Things went bananas back in the late 60’s and early 70’s. Counter-culture had gone from fringe to mainstream. Everyone was rebelling against something and everyone was trying to find themselves in the process. It was kooky.
For some, me included, this significantly raised the level of angst. How could you feel otherwise when things were not “ok”, and you didn’t know if they would get any better? I became a big fan of Kafka and thought that the novel “One Flew Over the Cukoo’s News” (written back in 1962 by Ken Kesey) was prophetic. The folks in power seemed like nurse Ratched and we all wanted to be the MacMurphys of our lives. Of course, we were not, in fact, all that heroic, and so Woody Allen’s comedy (about hilariously failing to live up to standards) hit the mark.
In that environment, a book like Robert Pirsig’s “Zen and the Art of Motorcycle Maintenance” (published in 1974) was a tonic for the soul. Pirsig actually was a bit nuts – diagnosed as schizophrenic – which was a good starting point when being a bit nuts was cool. Not completely bonkers, but just a bit wild-eyed. And Pirsig needed to find peace. To get there. he fused two cool symbols: zen and motorcycles and pitched a tale of healing — as well as closing the generation gap with his son. Naturally, it became a best seller.
Pirsig said its protagonist “set out to resolve the conflict between classic values that create machinery, such as a motorcycle, and romantic values, such as experiencing the beauty of a country road”.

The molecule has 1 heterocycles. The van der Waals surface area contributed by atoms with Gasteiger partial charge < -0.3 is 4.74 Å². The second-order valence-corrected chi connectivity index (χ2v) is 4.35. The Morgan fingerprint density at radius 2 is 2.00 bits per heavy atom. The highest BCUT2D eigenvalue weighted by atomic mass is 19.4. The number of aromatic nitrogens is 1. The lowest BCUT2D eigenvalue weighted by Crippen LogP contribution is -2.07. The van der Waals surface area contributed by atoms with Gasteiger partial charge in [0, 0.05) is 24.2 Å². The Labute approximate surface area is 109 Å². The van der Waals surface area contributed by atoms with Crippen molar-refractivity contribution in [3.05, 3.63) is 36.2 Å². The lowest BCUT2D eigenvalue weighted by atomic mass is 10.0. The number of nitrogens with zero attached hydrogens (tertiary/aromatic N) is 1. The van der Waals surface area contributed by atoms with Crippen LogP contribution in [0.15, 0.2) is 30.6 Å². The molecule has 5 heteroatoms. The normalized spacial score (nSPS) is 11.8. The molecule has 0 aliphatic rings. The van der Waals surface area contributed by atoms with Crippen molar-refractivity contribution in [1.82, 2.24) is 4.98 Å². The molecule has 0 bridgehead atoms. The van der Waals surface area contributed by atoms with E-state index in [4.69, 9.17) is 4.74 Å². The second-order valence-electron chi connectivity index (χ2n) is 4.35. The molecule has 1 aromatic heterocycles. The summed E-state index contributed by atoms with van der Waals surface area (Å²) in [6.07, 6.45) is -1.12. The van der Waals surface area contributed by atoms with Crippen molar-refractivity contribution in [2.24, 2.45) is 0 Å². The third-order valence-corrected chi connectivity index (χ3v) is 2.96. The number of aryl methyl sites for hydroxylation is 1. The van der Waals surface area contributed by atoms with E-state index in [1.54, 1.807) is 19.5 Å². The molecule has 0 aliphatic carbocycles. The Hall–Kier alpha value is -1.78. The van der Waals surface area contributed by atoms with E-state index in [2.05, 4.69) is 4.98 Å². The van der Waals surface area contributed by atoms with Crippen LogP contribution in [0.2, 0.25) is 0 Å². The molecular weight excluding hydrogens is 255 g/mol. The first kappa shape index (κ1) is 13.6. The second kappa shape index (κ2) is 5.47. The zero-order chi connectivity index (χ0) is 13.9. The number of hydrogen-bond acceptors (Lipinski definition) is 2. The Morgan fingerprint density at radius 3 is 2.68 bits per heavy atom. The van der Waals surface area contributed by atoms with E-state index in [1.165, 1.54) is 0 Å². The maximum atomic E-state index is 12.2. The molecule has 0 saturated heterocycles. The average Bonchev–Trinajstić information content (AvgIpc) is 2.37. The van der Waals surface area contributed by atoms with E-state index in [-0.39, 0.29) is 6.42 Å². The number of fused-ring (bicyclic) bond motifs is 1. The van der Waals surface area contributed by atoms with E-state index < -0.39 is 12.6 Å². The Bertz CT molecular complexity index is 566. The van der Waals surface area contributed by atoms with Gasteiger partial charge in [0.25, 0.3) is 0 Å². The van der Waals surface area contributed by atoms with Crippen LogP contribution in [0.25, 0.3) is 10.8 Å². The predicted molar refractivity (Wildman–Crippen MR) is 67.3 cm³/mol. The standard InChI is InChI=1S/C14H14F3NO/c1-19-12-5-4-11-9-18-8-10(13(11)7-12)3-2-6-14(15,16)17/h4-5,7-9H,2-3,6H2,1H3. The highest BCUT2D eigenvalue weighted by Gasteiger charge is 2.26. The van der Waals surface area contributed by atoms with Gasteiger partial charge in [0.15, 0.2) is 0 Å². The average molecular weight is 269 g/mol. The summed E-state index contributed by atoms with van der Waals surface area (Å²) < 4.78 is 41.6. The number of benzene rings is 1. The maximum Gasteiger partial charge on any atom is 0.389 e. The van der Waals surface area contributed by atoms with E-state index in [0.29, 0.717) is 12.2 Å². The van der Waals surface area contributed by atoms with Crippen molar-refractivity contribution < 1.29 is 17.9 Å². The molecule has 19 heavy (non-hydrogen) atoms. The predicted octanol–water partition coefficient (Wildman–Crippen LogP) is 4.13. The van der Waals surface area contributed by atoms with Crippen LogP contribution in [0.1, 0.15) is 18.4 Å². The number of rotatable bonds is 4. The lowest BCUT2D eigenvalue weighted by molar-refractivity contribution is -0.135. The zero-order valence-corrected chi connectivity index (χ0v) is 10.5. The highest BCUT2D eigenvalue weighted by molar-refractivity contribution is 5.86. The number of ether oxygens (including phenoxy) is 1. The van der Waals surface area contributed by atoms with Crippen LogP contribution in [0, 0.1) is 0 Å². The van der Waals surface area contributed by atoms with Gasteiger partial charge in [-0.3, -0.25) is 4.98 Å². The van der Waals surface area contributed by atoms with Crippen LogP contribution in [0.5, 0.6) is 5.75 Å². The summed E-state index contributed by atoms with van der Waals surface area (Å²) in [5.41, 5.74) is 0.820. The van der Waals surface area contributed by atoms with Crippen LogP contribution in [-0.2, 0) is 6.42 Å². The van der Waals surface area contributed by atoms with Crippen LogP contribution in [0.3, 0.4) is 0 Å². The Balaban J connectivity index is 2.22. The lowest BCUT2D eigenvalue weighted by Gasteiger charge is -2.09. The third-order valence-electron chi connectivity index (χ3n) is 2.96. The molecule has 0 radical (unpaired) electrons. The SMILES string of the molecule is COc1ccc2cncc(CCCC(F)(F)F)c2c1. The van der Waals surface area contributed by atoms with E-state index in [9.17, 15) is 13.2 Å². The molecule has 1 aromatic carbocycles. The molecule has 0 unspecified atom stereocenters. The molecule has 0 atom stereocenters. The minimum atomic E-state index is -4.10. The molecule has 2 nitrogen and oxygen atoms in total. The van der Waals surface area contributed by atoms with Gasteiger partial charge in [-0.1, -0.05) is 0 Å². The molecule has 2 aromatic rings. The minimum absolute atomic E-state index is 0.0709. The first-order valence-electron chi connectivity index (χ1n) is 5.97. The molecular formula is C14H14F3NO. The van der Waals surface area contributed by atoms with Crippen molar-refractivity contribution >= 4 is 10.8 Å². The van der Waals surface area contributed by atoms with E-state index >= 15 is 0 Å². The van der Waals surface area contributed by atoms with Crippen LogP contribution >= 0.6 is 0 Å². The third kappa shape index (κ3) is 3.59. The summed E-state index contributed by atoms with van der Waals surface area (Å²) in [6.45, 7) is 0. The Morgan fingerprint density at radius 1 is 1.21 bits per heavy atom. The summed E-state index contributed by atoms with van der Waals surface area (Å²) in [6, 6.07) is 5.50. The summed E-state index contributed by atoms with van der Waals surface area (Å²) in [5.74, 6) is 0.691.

People talked like that a lot back then and it was serious stuff. Pirsig was trying to tell us something about being overly committed to “romantic” storylines at the expense of rationality. It was an idea that Nietzsche had talked about as well. One could get pleasure out of riding motorcycles AND fixing them. Balance dude!
Of course, few got into the serious side of Pirsig’s thought. Zen and transcendental meditation became pop culture artifacts. So everyone got the joke in the film Annie Hall, when at a Hollywood party Jeff Goldblum complains to his therapist (?) over the phone that “I forgot my mantra.” Here is that classic scene.
..After the great success of his first book, Pirsig then spent 17 years writing a sequel to Zen. It was called Lila: An Inquiry into Morals, and it came out in 1991. It traces a sailing journey along the east coast of the US. Sadly, the word “morals” did not resonate in the 1990’s the way the words “zen” and “motorcycles” did in the 1970’s Self-improvement – as in Jane Fonda workouts – yes, but morals, not really. Lila went unread and even unnoticed by most.
That does not diminish what Pirsig gave to us back in 1974 with Zenn. The thing I remember most about reading it was that it was ok to calm down a bit. Not that I actually did calm down just then. But it was an option to keep in mind. One might at least try to figure out what was going on around oneself rather than just rebel. Later on, I bought into that point of view.
Robert Pirsig just passed on at the age of 88. Thanks man!